1. Hawaii State Teachers Association 

2. Kaho‘olawe Island Reserve Commission

3. Moloka‘i Properties

4. National Popular Vote

Fuel works on retainer or on a project basis with public relations clients. We concentrate on two core areas of public relations—public affairs and media relations.

Public Affairs

Our public affairs work is focused on strategy, campaign development, and execution.  Campaign components typically include advocacy advertising for print and broadcast, informational videos, community education programs, opinion-editorial commentaries, and a host of editorial support materials.

Information and education campaigns developed by Fuel build awareness and foster understanding of complex issues, and typically advocate a position. Fuel advocacy campaigns coupled with lobbying, media relations, and other efforts are aimed at accomplishing attitudinal change in the community in support or opposition to legislative policy and other issues.

Media Relations

Working relationships with the media and an understanding of how the media operate improve the odds that news involving your company or organization will be reported accurately.  Ideally, news about your business or organization will always be filled with sunshine and light, contributing to a positive image in the community. On the other hand, if the news is bad—and sometime it might be—ensuring that your side of the story is presented fairly and responsibly is of primary importance.  In any event, it’s important that these relationships be built when times are good, when you can still build goodwill.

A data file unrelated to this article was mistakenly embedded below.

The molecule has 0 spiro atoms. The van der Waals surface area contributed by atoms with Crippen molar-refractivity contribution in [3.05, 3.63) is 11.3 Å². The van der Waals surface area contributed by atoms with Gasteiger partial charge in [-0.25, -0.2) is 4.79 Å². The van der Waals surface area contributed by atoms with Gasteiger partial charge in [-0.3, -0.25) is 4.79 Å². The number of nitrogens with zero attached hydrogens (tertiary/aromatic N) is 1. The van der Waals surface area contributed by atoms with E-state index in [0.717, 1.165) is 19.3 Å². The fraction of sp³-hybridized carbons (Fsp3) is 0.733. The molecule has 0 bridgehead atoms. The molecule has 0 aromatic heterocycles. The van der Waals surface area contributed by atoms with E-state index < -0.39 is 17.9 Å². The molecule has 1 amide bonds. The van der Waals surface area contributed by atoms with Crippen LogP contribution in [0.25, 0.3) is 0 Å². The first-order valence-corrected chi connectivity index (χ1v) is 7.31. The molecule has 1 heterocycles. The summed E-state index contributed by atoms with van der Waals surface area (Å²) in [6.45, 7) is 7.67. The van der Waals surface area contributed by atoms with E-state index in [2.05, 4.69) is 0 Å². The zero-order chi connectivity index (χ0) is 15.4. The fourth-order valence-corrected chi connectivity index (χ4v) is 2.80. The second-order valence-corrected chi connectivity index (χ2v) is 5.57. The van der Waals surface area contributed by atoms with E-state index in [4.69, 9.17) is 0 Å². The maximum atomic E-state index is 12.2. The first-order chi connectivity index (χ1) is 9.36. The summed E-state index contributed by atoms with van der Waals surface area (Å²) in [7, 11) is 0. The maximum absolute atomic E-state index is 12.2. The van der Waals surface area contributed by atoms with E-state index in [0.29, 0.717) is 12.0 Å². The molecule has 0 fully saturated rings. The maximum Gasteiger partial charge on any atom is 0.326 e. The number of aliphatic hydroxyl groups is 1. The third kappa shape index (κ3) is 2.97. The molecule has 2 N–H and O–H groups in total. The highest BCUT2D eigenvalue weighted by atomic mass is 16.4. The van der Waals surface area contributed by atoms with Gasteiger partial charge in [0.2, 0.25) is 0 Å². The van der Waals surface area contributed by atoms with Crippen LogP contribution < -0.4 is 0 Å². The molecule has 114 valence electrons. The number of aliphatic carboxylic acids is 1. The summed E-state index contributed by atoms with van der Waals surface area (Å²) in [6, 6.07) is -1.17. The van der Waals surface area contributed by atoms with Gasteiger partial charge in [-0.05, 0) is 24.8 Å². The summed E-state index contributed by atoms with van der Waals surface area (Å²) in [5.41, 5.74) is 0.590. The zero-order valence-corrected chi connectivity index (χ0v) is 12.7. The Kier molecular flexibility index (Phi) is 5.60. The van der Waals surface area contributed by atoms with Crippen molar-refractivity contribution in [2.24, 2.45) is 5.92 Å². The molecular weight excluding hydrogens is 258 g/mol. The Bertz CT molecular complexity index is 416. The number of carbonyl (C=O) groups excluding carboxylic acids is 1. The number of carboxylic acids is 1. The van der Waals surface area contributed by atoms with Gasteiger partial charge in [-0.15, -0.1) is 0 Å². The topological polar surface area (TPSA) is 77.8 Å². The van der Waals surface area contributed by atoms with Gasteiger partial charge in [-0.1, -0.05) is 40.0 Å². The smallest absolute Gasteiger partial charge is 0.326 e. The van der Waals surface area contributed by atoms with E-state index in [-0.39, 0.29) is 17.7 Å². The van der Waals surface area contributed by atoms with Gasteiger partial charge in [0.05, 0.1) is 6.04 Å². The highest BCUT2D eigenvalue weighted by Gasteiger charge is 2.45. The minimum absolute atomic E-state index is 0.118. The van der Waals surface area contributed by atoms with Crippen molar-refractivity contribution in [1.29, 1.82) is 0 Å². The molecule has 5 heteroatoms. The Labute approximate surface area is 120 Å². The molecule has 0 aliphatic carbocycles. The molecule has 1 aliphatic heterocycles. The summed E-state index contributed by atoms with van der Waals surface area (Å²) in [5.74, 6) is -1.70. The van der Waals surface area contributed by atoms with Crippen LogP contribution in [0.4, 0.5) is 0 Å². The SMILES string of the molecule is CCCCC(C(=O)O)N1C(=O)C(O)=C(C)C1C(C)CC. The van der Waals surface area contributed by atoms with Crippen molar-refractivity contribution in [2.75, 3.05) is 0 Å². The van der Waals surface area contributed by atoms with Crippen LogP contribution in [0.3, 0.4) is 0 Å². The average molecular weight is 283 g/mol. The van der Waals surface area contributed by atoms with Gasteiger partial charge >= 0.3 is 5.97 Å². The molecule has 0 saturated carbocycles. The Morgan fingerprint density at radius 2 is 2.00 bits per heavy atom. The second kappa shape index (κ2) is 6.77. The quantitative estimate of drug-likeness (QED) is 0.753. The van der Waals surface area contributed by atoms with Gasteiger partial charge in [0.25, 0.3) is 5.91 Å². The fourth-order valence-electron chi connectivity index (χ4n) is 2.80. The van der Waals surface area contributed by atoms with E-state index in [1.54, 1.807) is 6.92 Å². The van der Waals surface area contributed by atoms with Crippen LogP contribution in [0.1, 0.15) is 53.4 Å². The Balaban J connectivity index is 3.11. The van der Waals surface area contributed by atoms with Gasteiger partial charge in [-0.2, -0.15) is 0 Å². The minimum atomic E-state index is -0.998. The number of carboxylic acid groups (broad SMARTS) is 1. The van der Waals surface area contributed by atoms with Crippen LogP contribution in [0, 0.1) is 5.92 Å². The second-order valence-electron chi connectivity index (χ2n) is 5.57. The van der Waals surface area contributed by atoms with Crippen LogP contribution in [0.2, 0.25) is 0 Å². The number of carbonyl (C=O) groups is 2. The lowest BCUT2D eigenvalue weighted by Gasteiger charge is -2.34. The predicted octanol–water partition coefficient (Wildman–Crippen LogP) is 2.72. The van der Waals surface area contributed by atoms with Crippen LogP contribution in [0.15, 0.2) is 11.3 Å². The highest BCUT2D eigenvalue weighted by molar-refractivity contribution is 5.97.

Fuel develops a media plan to deliver your organization’s messages to print and broadcast media. Typically, the media plan includes creation of a media kit and a communications strategy that uses news releases, opinion-editorial pieces, video news releases (VNR), press conferences, advertising, and other methods to deliver your message.   

1.  One in a series of print ads produced for the Hawaii State Teachers Association during its prolonged contract negotiations with the State of Hawaii over the issue of furlough Fridays.  Issue advertising is the most effective way for an organization to deliver information that presents its position and key messages to a broad audience.

2.  This informational brochure produced for the Kaho‘olawe Island Reserve Commission was one component of a media kit that was handed out at ceremonies at Iolani Palace commemorating the transfer of control of access to the Island of Kaho‘olawe from the U.S. Navy to the State of Hawaii.  Fuel also handled the media relations for this event.

3.  Fuel produced this direct mail informational brochure as part of Moloka‘i Properties’ effort to gain community support for its Community-Based Master Land Use Plan for Moloka‘i Ranch.  The mailer, which was sent to more than 2,000 homes on Moloka‘i, included a DVD.

4.  Fuel produced two print ads for National Popular Vote to support passage of the National Popular Vote Law, which would guarantee that presidential candidates who receive the most votes in all 50 states also receive the electoral votes needed to be elected President.  The law was passed by the Hawaii State Legislature but was vetoed by Governor Linda Lingle.  The veto was not overridden.